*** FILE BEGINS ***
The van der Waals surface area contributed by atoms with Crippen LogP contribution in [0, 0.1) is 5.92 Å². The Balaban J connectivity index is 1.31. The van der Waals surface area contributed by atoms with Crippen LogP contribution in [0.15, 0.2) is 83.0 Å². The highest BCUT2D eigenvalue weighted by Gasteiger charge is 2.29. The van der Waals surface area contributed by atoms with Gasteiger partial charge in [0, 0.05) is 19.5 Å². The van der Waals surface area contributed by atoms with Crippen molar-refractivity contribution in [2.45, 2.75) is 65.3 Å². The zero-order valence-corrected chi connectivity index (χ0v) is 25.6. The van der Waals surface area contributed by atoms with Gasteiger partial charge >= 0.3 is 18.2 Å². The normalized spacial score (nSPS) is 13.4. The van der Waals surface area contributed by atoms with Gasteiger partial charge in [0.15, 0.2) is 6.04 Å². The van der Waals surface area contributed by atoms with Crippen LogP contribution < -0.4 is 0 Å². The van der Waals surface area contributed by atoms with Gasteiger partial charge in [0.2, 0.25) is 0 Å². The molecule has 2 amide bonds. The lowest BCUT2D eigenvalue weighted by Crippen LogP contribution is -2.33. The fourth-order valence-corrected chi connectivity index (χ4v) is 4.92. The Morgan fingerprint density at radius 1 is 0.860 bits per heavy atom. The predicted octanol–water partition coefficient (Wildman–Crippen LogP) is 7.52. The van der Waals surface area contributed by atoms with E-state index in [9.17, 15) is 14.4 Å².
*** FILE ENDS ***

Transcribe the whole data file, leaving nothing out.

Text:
The van der Waals surface area contributed by atoms with Crippen LogP contribution in [0, 0.1) is 5.92 Å². The Balaban J connectivity index is 1.31. The van der Waals surface area contributed by atoms with Crippen LogP contribution in [0.15, 0.2) is 83.0 Å². The highest BCUT2D eigenvalue weighted by Gasteiger charge is 2.29. The van der Waals surface area contributed by atoms with Gasteiger partial charge in [0, 0.05) is 19.5 Å². The van der Waals surface area contributed by atoms with Crippen molar-refractivity contribution in [2.45, 2.75) is 65.3 Å². The zero-order valence-corrected chi connectivity index (χ0v) is 25.6. The van der Waals surface area contributed by atoms with Gasteiger partial charge >= 0.3 is 18.2 Å². The normalized spacial score (nSPS) is 13.4. The van der Waals surface area contributed by atoms with Gasteiger partial charge in [0.15, 0.2) is 6.04 Å². The van der Waals surface area contributed by atoms with Crippen LogP contribution < -0.4 is 0 Å². The van der Waals surface area contributed by atoms with Gasteiger partial charge in [0.2, 0.25) is 0 Å². The molecule has 2 amide bonds. The lowest BCUT2D eigenvalue weighted by Crippen LogP contribution is -2.33. The fourth-order valence-corrected chi connectivity index (χ4v) is 4.92. The Morgan fingerprint density at radius 1 is 0.860 bits per heavy atom. The predicted octanol–water partition coefficient (Wildman–Crippen LogP) is 7.52. The van der Waals surface area contributed by atoms with E-state index in [9.17, 15) is 14.4 Å².